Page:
I woke up this morning to pelting rain, had lunch to pelting rain, by dinner time it was…well you get the picture. There are two seasons in the Northwest; rain and those other few weeks. Thank God I took advantage of the sun last week and rented a 70-200mm lens from Glazers Camera for my Canon 7D. It was in part for a video I’m shooting, and in part to try out the lens. Loved the lens, but it’s pretty expensive. Heard from my former co-worker (and good friend Gabe) that Sigma has the same lens, it fits on Canon cameras and it’s cheaper. It also has an f2.8, whereas Canon’s lens is an f4, so it might be a sweet deal. My son Josh was with me for the day (eye infection so no school but he could carry a tripod Goddamit!) I think the video I shot looks better than the stills but here’s a few fun shots - I was especially proud of the seagull shot -those suckers can move!. I ran a few of them through Photostyler (download here), which exemplifies the trend of taking your expensive DSLR camera photos, and making them look like your old blown-out overexposed Polaroids from the 70′s. Nostalgia needs no justification.
I love Mt. Rainier
My cheap grip - hey, it's a recession.
Flight of the...seagull...
I’m lucky to live in an area where I can hop in my car, drive a little over an hour away from the city, and suddenly find myself deep in the wilderness. I’m producing a fundraising video for the Washington Wilderness Coalition (WWC) and did some shooting yesterday at Barclay Lake, which is located about an hour and a half northeast of Seattle, off Hwy #2 towards Steven’s Pass. The lake sits at the entrance of Wild Sky Wilderness, the state’s newest wilderness area and a priority of the WWC.
Now I fashion myself something of an adventurer and love nature to it’s fullest extent, but I’ve rarely ventured out into the wilderness alone. And this felt really…. alone. The first part of the hike takes you through an old clear-cut area and being surrounded by hundreds of dead trees and stumps was eerie. I live 50 feet away from I-5 freeway in the city and never thought about the constant noise pollution my ears filter. Here I found myself straining to hear sounds of movement, animals, any sound at all, really. I felt the irony of how constant noise has become a companion for me and stillness is now maddening. After I passed through the clear-cut the trail emerged into a regenerated forest that was like walking back into the Jurassic era. It was mystical and humbling. The trees reminded me of J.R.R. Tolkien’s Ents; ancient trees that served as shepherds of the forest. I forgot about being uncomfortable and began shooting. Seeing the world through a lens never feels quite real and has become something of a cathartic experience for me. I was so excited to see the footage of the trail and the lake I quickly cut together some of my favorite shots into a short video (below).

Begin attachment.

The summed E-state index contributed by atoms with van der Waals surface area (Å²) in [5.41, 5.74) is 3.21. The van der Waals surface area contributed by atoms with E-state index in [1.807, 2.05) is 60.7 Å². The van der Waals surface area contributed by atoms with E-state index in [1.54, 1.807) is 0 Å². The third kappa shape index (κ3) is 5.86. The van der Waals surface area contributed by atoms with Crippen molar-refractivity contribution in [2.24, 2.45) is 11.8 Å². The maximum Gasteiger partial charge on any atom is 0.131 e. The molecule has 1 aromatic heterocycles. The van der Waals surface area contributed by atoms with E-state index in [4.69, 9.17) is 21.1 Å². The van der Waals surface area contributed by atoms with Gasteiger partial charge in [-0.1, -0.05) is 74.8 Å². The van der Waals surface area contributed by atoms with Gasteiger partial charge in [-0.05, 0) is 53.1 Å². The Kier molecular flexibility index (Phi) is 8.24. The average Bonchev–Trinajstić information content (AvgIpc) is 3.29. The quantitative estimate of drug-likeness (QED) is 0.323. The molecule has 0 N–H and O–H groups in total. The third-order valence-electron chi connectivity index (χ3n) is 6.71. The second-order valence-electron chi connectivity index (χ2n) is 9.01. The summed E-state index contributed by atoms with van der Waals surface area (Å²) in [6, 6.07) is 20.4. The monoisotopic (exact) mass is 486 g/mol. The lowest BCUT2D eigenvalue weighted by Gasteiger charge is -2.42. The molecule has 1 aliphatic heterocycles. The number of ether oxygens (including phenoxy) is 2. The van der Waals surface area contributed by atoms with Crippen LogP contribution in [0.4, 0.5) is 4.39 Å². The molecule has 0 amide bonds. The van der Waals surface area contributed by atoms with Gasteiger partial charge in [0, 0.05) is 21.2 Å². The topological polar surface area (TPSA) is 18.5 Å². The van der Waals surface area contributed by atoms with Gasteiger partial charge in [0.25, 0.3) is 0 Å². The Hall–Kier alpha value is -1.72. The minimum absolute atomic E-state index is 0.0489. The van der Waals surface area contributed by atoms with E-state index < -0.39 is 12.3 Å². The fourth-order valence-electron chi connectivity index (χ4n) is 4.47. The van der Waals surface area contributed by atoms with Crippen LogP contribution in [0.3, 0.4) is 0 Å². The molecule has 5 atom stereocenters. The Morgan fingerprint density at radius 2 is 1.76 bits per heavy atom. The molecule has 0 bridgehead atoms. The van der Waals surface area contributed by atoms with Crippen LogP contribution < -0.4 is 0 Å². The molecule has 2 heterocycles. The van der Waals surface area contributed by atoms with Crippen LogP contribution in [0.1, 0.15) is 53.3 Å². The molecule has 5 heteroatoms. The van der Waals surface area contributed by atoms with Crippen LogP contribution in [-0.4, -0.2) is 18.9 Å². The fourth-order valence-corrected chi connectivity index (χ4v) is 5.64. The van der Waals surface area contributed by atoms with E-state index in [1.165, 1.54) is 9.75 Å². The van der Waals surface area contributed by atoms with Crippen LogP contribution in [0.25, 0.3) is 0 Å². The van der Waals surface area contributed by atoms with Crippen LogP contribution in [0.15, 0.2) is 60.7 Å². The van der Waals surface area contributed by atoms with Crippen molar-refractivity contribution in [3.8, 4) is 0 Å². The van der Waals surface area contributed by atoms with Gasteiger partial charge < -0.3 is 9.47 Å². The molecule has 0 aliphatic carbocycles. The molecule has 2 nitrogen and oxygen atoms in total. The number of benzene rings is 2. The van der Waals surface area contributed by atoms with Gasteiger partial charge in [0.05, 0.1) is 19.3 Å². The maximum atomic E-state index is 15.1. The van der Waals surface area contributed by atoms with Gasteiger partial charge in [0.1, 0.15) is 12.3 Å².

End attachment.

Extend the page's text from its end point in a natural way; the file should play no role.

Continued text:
The Barclay Lake hike is well-maintained and pretty easy (I did it alone with a camera, backpack and tripod). You can read more and get directions HERE.
My favorite scene in the not-favorite-but-alright movie “Yes Man” (worth a Netflix watch) is when Jim Carrey shows up at Zooey Deschanel’s exercise/photography class after a rebbull-induced all-nighter (watch the clip HERE). Jim Carrey annoys me after 2 minutes, but Deschanel’s kooky class delighted me. A running/photography club? Very fun indeed. I was thinking along these lines when I took my bike out last week for a spin along Seattle’s Burke Gilman Trail. The trail winds around the city and allows for some pretty great photo ops. Instead of taking pictures though, I took video. No tripod, set ups, scouting…just me and my camera on a bike. Yes, the moving shots were me actually taking video while riding a bike…I got a few angry bike bell dings and took a risk of crashing bike and camera…but when the shots looked kinda cool it was all worth it. Taking some of the clips into Cinema Tools and slowing down the speed was effective for smoothing out some bumps as well. Just make sure you shoot at 60fps. Maybe after this I’ll start a new meetup: biking/video club. Just add in a couple of pints for the road and watch cinematic history unfold.